So what has changed, why is this genre now dominated by the life histories of C-list celebrities on the cusp of their life instead of at the end of it, famous only for their fifteen minutes of fame? Undoubtedly, the rise of reality television and the realisation of Andy Warhol’s prophecy has played a major part. I recall one of the first such programmes back in 1980, the The Big Time, in which Esther Rantzen plucked the soon-to-be popstar, Sheena Easten, from obscurity. Little did anyone realize that, over time, a plethora of such programmes would follow and promote a culture where less talented people than that Scottish gal would become famous – or should that read infamous – for simply being on the telly or in the papers. Writing in Prospect Magazine, in 2007, Trevor Dolby, who at the time was head of non-fiction at Orion, recalled the industry’s amazement at the success of Jordan’s 2004 book Being Jordan which was passed over by countless publishers. When a deal was eventually done, it went on to sell over one million copies.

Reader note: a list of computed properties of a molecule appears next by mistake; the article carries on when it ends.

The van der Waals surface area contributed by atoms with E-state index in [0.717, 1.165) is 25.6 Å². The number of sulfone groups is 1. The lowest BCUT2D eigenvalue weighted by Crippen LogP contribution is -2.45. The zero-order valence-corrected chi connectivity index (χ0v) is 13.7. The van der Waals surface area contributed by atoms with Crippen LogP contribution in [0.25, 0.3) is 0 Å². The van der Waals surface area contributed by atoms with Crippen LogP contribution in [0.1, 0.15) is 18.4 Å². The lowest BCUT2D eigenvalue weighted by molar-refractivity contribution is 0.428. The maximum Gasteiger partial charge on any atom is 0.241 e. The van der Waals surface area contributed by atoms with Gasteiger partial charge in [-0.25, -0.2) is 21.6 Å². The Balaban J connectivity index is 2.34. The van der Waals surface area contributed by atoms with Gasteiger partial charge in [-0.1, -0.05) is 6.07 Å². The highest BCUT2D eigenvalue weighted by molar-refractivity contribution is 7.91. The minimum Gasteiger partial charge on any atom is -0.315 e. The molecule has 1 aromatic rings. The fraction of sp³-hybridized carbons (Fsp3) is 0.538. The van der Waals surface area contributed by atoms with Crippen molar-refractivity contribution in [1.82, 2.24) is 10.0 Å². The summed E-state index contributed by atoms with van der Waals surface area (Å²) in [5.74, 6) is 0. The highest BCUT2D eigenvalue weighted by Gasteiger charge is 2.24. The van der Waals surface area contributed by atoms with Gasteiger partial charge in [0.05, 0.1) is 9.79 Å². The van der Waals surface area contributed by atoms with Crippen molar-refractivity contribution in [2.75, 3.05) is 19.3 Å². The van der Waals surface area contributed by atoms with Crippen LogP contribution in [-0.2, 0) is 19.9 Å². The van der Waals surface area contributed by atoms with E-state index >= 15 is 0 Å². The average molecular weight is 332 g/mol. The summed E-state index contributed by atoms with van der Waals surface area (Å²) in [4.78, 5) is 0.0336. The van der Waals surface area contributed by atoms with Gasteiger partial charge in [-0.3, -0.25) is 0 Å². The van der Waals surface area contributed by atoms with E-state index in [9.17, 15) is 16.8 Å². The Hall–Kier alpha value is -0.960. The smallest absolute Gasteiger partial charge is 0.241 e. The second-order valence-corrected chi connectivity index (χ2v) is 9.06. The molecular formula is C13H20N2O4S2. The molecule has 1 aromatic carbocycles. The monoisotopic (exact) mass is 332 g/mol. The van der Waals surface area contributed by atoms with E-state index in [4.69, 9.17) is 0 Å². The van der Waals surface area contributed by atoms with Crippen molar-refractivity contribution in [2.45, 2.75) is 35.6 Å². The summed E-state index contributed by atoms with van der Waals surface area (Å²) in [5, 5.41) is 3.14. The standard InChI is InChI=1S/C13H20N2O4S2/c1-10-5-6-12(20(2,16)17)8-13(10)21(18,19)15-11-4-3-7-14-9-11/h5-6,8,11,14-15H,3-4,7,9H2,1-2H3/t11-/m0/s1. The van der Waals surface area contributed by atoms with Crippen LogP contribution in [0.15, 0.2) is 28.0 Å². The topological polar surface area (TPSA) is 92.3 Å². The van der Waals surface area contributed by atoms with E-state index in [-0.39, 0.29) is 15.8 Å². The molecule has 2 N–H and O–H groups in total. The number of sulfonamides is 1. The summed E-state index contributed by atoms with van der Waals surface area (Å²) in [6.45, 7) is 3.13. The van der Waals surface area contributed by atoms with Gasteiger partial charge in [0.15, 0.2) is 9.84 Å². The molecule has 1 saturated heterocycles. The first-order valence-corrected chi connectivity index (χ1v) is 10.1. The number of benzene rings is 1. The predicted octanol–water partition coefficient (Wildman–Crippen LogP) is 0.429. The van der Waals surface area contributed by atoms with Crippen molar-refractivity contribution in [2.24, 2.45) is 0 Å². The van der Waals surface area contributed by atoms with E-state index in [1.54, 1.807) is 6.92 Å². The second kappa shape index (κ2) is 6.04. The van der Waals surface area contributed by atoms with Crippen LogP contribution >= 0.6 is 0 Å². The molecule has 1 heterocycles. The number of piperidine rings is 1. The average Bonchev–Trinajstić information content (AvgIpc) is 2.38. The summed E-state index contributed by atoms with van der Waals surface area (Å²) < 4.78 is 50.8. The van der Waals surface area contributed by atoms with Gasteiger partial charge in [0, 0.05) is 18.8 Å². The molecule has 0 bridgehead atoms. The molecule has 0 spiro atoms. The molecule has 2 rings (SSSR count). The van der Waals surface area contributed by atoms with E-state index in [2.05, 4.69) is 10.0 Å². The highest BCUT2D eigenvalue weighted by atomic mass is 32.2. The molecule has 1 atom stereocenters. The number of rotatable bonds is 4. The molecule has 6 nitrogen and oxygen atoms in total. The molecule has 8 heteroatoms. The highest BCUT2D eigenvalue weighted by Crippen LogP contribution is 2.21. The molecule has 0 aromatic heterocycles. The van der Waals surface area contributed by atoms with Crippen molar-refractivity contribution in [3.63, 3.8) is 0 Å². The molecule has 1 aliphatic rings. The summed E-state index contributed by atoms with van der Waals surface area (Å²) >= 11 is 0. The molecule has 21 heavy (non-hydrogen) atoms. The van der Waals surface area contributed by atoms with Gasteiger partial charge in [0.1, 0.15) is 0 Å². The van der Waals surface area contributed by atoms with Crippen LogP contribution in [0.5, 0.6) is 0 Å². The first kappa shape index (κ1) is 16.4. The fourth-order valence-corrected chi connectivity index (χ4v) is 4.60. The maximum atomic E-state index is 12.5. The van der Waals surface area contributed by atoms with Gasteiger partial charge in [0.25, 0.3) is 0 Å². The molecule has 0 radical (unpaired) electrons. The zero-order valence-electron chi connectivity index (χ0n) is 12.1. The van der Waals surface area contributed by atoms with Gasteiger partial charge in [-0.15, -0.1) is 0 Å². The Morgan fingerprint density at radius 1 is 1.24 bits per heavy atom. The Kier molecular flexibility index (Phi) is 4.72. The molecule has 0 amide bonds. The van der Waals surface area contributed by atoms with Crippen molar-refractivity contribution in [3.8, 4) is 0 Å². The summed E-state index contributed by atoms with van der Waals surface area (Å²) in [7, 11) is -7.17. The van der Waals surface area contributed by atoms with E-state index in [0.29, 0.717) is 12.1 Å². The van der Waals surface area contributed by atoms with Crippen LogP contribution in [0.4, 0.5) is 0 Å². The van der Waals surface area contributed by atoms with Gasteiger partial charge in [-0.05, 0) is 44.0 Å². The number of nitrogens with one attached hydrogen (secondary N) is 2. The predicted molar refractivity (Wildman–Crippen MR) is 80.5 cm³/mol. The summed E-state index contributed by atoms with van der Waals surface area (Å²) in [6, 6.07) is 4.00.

In 1998 Eugene Pack wrote a live show called Celebrity Autobiography: In Their Own Words which is currently a success on Broadway. He was inspired by the staggering honesty of famous people when it came to revealing their private lives – and let’s face it, we all enjoy a secret pleasure in discovering some tasty titbit about a neighbour, a friend, let alone someone in the public eye. My mind regularly boggled whilst reading Sharon Osbourne’s Extreme and her tales of posting human excrement to her enemies. The difference nowadays is that such juicy revelations are the main selling point of these books, instead of being a titillating but small accompaniment to a more awe-inspiring story. Take Sian Lloyd’s recent book, A funny kind of love, inspired solely by her failed relationship with the MP Lembit Opik.